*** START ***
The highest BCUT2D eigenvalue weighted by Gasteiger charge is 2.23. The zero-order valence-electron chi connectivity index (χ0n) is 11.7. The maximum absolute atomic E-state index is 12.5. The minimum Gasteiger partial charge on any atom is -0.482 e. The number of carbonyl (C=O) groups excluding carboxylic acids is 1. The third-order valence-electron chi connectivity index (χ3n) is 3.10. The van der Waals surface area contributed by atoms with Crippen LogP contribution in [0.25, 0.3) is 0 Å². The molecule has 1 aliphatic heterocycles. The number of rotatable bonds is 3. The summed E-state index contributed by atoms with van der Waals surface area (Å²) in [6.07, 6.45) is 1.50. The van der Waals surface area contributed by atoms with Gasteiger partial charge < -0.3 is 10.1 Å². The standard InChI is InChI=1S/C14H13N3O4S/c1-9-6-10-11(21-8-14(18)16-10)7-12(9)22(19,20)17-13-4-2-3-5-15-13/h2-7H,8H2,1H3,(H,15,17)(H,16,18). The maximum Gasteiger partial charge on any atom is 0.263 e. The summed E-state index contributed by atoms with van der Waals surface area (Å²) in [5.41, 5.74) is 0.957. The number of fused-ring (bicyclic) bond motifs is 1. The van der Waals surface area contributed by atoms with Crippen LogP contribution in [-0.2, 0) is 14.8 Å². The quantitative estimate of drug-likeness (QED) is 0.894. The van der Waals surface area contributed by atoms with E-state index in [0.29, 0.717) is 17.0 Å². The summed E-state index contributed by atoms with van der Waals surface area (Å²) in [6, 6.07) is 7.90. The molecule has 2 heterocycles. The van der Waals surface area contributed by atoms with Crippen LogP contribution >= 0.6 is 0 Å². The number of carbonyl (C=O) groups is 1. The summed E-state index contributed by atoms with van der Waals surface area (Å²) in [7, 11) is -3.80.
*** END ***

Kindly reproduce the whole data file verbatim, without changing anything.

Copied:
The highest BCUT2D eigenvalue weighted by Gasteiger charge is 2.23. The zero-order valence-electron chi connectivity index (χ0n) is 11.7. The maximum absolute atomic E-state index is 12.5. The minimum Gasteiger partial charge on any atom is -0.482 e. The number of carbonyl (C=O) groups excluding carboxylic acids is 1. The third-order valence-electron chi connectivity index (χ3n) is 3.10. The van der Waals surface area contributed by atoms with Crippen LogP contribution in [0.25, 0.3) is 0 Å². The molecule has 1 aliphatic heterocycles. The number of rotatable bonds is 3. The summed E-state index contributed by atoms with van der Waals surface area (Å²) in [6.07, 6.45) is 1.50. The van der Waals surface area contributed by atoms with Gasteiger partial charge < -0.3 is 10.1 Å². The standard InChI is InChI=1S/C14H13N3O4S/c1-9-6-10-11(21-8-14(18)16-10)7-12(9)22(19,20)17-13-4-2-3-5-15-13/h2-7H,8H2,1H3,(H,15,17)(H,16,18). The maximum Gasteiger partial charge on any atom is 0.263 e. The summed E-state index contributed by atoms with van der Waals surface area (Å²) in [5.41, 5.74) is 0.957. The number of fused-ring (bicyclic) bond motifs is 1. The van der Waals surface area contributed by atoms with Crippen LogP contribution in [-0.2, 0) is 14.8 Å². The quantitative estimate of drug-likeness (QED) is 0.894. The van der Waals surface area contributed by atoms with E-state index in [0.29, 0.717) is 17.0 Å². The summed E-state index contributed by atoms with van der Waals surface area (Å²) in [6, 6.07) is 7.90. The molecule has 2 heterocycles. The van der Waals surface area contributed by atoms with Crippen LogP contribution >= 0.6 is 0 Å². The number of carbonyl (C=O) groups is 1. The summed E-state index contributed by atoms with van der Waals surface area (Å²) in [7, 11) is -3.80.